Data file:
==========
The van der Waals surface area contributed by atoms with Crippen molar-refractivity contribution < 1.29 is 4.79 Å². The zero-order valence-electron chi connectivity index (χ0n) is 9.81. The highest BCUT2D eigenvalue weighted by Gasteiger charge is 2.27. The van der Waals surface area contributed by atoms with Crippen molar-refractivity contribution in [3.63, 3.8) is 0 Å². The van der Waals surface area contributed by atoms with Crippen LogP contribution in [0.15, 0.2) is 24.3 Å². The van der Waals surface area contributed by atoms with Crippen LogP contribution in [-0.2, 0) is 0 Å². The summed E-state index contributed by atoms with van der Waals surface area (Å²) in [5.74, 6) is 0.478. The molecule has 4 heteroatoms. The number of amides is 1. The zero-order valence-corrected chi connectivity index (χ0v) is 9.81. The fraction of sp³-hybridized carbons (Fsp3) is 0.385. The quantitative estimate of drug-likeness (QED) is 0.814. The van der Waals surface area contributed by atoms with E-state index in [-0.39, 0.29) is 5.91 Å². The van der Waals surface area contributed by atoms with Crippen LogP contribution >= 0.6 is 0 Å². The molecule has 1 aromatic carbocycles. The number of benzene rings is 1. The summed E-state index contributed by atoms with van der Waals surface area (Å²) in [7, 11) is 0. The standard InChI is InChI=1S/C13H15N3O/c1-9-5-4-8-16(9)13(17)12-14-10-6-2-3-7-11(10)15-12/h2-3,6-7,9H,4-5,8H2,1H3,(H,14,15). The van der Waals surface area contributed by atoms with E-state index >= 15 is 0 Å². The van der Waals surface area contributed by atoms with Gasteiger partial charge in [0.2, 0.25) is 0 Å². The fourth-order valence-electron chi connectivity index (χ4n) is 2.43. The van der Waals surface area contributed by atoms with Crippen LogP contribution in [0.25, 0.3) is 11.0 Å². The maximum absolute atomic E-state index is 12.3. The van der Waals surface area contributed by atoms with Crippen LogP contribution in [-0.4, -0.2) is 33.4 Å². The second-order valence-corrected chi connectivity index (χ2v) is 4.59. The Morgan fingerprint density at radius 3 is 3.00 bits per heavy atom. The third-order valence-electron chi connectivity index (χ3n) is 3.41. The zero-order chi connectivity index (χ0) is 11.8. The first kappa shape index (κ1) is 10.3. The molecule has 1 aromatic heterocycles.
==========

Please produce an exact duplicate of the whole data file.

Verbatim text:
The van der Waals surface area contributed by atoms with Crippen molar-refractivity contribution < 1.29 is 4.79 Å². The zero-order valence-electron chi connectivity index (χ0n) is 9.81. The highest BCUT2D eigenvalue weighted by Gasteiger charge is 2.27. The van der Waals surface area contributed by atoms with Crippen molar-refractivity contribution in [3.63, 3.8) is 0 Å². The van der Waals surface area contributed by atoms with Crippen LogP contribution in [0.15, 0.2) is 24.3 Å². The van der Waals surface area contributed by atoms with Crippen LogP contribution in [-0.2, 0) is 0 Å². The summed E-state index contributed by atoms with van der Waals surface area (Å²) in [5.74, 6) is 0.478. The molecule has 4 heteroatoms. The number of amides is 1. The zero-order valence-corrected chi connectivity index (χ0v) is 9.81. The fraction of sp³-hybridized carbons (Fsp3) is 0.385. The quantitative estimate of drug-likeness (QED) is 0.814. The van der Waals surface area contributed by atoms with E-state index in [-0.39, 0.29) is 5.91 Å². The van der Waals surface area contributed by atoms with Crippen LogP contribution >= 0.6 is 0 Å². The molecule has 1 aromatic carbocycles. The number of benzene rings is 1. The summed E-state index contributed by atoms with van der Waals surface area (Å²) in [7, 11) is 0. The standard InChI is InChI=1S/C13H15N3O/c1-9-5-4-8-16(9)13(17)12-14-10-6-2-3-7-11(10)15-12/h2-3,6-7,9H,4-5,8H2,1H3,(H,14,15). The van der Waals surface area contributed by atoms with E-state index >= 15 is 0 Å². The van der Waals surface area contributed by atoms with Gasteiger partial charge in [0.2, 0.25) is 0 Å². The fourth-order valence-electron chi connectivity index (χ4n) is 2.43. The van der Waals surface area contributed by atoms with Crippen LogP contribution in [0.25, 0.3) is 11.0 Å². The maximum absolute atomic E-state index is 12.3. The van der Waals surface area contributed by atoms with Crippen LogP contribution in [-0.4, -0.2) is 33.4 Å². The second-order valence-corrected chi connectivity index (χ2v) is 4.59. The Morgan fingerprint density at radius 3 is 3.00 bits per heavy atom. The third-order valence-electron chi connectivity index (χ3n) is 3.41. The zero-order chi connectivity index (χ0) is 11.8. The first kappa shape index (κ1) is 10.3. The molecule has 1 aromatic heterocycles.